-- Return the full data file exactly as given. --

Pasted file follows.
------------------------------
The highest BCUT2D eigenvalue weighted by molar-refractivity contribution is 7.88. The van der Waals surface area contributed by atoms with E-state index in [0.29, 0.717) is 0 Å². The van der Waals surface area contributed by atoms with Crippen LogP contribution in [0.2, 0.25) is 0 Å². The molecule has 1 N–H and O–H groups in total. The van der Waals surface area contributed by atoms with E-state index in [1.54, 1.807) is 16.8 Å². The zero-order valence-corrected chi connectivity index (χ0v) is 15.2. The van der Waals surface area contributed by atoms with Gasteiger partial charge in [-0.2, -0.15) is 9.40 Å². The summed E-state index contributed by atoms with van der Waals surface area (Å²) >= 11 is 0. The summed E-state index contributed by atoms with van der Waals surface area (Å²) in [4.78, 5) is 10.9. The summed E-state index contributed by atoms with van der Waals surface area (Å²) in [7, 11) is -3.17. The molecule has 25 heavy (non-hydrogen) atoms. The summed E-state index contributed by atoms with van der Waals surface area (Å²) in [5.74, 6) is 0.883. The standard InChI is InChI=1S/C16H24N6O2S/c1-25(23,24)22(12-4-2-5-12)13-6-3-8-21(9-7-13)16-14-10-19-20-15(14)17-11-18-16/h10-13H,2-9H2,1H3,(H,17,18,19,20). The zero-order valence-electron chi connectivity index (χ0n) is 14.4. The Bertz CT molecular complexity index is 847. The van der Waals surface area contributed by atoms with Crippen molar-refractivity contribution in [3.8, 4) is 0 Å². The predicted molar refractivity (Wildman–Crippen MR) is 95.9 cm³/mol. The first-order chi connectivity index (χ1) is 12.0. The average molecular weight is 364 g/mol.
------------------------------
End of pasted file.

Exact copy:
The highest BCUT2D eigenvalue weighted by molar-refractivity contribution is 7.88. The van der Waals surface area contributed by atoms with E-state index in [0.29, 0.717) is 0 Å². The van der Waals surface area contributed by atoms with Crippen LogP contribution in [0.2, 0.25) is 0 Å². The molecule has 1 N–H and O–H groups in total. The van der Waals surface area contributed by atoms with E-state index in [1.54, 1.807) is 16.8 Å². The zero-order valence-corrected chi connectivity index (χ0v) is 15.2. The van der Waals surface area contributed by atoms with Gasteiger partial charge in [-0.2, -0.15) is 9.40 Å². The summed E-state index contributed by atoms with van der Waals surface area (Å²) >= 11 is 0. The summed E-state index contributed by atoms with van der Waals surface area (Å²) in [4.78, 5) is 10.9. The summed E-state index contributed by atoms with van der Waals surface area (Å²) in [7, 11) is -3.17. The molecule has 25 heavy (non-hydrogen) atoms. The summed E-state index contributed by atoms with van der Waals surface area (Å²) in [5.74, 6) is 0.883. The standard InChI is InChI=1S/C16H24N6O2S/c1-25(23,24)22(12-4-2-5-12)13-6-3-8-21(9-7-13)16-14-10-19-20-15(14)17-11-18-16/h10-13H,2-9H2,1H3,(H,17,18,19,20). The zero-order valence-electron chi connectivity index (χ0n) is 14.4. The Bertz CT molecular complexity index is 847. The van der Waals surface area contributed by atoms with Crippen molar-refractivity contribution in [3.8, 4) is 0 Å². The predicted molar refractivity (Wildman–Crippen MR) is 95.9 cm³/mol. The first-order chi connectivity index (χ1) is 12.0. The average molecular weight is 364 g/mol.